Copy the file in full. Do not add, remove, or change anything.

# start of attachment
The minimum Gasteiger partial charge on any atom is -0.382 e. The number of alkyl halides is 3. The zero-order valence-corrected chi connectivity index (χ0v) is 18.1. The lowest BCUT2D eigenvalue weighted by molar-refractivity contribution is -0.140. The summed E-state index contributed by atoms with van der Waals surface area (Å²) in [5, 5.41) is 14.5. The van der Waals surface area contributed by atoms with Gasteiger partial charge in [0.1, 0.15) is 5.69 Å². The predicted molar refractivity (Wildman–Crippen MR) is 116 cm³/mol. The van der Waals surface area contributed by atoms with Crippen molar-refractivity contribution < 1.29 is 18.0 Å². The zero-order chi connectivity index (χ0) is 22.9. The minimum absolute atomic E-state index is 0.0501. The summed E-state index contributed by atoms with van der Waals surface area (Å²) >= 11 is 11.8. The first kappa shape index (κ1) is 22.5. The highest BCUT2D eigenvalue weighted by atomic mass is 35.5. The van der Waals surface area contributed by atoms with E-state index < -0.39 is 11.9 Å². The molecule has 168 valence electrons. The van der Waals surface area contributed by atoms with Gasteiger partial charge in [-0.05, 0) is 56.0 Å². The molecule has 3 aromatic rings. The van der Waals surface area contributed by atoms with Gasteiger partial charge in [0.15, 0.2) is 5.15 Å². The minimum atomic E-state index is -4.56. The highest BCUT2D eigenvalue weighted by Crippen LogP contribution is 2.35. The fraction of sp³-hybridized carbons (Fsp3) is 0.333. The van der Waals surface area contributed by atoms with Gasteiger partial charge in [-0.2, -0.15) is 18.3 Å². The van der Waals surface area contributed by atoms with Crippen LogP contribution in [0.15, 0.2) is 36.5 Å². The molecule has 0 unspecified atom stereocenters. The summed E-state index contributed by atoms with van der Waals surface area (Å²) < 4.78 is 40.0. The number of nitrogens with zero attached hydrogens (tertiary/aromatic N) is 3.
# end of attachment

The minimum Gasteiger partial charge on any atom is -0.382 e. The number of alkyl halides is 3. The zero-order valence-corrected chi connectivity index (χ0v) is 18.1. The lowest BCUT2D eigenvalue weighted by molar-refractivity contribution is -0.140. The summed E-state index contributed by atoms with van der Waals surface area (Å²) in [5, 5.41) is 14.5. The van der Waals surface area contributed by atoms with Gasteiger partial charge in [0.1, 0.15) is 5.69 Å². The predicted molar refractivity (Wildman–Crippen MR) is 116 cm³/mol. The van der Waals surface area contributed by atoms with Crippen molar-refractivity contribution < 1.29 is 18.0 Å². The zero-order chi connectivity index (χ0) is 22.9. The minimum absolute atomic E-state index is 0.0501. The summed E-state index contributed by atoms with van der Waals surface area (Å²) >= 11 is 11.8. The first kappa shape index (κ1) is 22.5. The highest BCUT2D eigenvalue weighted by atomic mass is 35.5. The van der Waals surface area contributed by atoms with E-state index < -0.39 is 11.9 Å². The molecule has 168 valence electrons. The van der Waals surface area contributed by atoms with Gasteiger partial charge in [-0.05, 0) is 56.0 Å². The molecule has 3 aromatic rings. The van der Waals surface area contributed by atoms with Gasteiger partial charge in [0.15, 0.2) is 5.15 Å². The minimum atomic E-state index is -4.56. The highest BCUT2D eigenvalue weighted by Crippen LogP contribution is 2.35. The fraction of sp³-hybridized carbons (Fsp3) is 0.333. The van der Waals surface area contributed by atoms with Gasteiger partial charge in [-0.2, -0.15) is 18.3 Å². The van der Waals surface area contributed by atoms with Crippen LogP contribution in [0.15, 0.2) is 36.5 Å². The molecule has 0 unspecified atom stereocenters. The summed E-state index contributed by atoms with van der Waals surface area (Å²) < 4.78 is 40.0. The number of nitrogens with zero attached hydrogens (tertiary/aromatic N) is 3.